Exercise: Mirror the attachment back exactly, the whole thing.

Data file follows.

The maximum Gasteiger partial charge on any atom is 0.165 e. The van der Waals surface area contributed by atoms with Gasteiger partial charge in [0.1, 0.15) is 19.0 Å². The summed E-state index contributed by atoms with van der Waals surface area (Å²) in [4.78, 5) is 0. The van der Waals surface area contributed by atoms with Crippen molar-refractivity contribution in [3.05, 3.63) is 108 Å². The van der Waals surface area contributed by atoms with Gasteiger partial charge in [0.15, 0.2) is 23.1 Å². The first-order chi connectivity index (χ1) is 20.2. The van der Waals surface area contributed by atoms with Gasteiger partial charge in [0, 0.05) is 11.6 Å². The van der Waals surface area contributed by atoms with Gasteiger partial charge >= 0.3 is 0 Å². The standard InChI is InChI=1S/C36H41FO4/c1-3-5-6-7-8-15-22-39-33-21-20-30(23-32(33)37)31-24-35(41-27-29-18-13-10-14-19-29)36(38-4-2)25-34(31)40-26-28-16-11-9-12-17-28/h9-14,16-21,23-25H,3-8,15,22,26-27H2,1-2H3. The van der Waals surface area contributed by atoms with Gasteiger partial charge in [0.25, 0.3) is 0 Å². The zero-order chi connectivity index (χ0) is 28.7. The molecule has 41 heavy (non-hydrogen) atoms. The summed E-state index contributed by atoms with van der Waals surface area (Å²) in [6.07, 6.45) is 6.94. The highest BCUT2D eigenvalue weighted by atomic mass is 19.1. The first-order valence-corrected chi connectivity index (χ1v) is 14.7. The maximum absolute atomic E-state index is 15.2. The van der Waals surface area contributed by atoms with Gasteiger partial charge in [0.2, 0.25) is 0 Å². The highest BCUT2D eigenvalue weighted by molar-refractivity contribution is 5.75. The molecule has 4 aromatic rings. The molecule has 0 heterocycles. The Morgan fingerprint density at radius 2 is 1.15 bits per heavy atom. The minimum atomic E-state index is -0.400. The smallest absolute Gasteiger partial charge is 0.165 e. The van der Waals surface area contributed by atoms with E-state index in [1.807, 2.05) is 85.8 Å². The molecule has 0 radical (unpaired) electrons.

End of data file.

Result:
The maximum Gasteiger partial charge on any atom is 0.165 e. The van der Waals surface area contributed by atoms with Gasteiger partial charge in [0.1, 0.15) is 19.0 Å². The summed E-state index contributed by atoms with van der Waals surface area (Å²) in [4.78, 5) is 0. The van der Waals surface area contributed by atoms with Crippen molar-refractivity contribution in [3.05, 3.63) is 108 Å². The van der Waals surface area contributed by atoms with Gasteiger partial charge in [0.15, 0.2) is 23.1 Å². The first-order chi connectivity index (χ1) is 20.2. The van der Waals surface area contributed by atoms with Gasteiger partial charge in [0, 0.05) is 11.6 Å². The van der Waals surface area contributed by atoms with Gasteiger partial charge >= 0.3 is 0 Å². The standard InChI is InChI=1S/C36H41FO4/c1-3-5-6-7-8-15-22-39-33-21-20-30(23-32(33)37)31-24-35(41-27-29-18-13-10-14-19-29)36(38-4-2)25-34(31)40-26-28-16-11-9-12-17-28/h9-14,16-21,23-25H,3-8,15,22,26-27H2,1-2H3. The van der Waals surface area contributed by atoms with Gasteiger partial charge in [0.25, 0.3) is 0 Å². The zero-order chi connectivity index (χ0) is 28.7. The molecule has 41 heavy (non-hydrogen) atoms. The summed E-state index contributed by atoms with van der Waals surface area (Å²) in [6.07, 6.45) is 6.94. The highest BCUT2D eigenvalue weighted by atomic mass is 19.1. The first-order valence-corrected chi connectivity index (χ1v) is 14.7. The maximum absolute atomic E-state index is 15.2. The van der Waals surface area contributed by atoms with Gasteiger partial charge in [0.2, 0.25) is 0 Å². The highest BCUT2D eigenvalue weighted by molar-refractivity contribution is 5.75. The molecule has 4 aromatic rings. The molecule has 0 heterocycles. The Morgan fingerprint density at radius 2 is 1.15 bits per heavy atom. The minimum atomic E-state index is -0.400. The smallest absolute Gasteiger partial charge is 0.165 e. The van der Waals surface area contributed by atoms with E-state index in [1.807, 2.05) is 85.8 Å². The molecule has 0 radical (unpaired) electrons.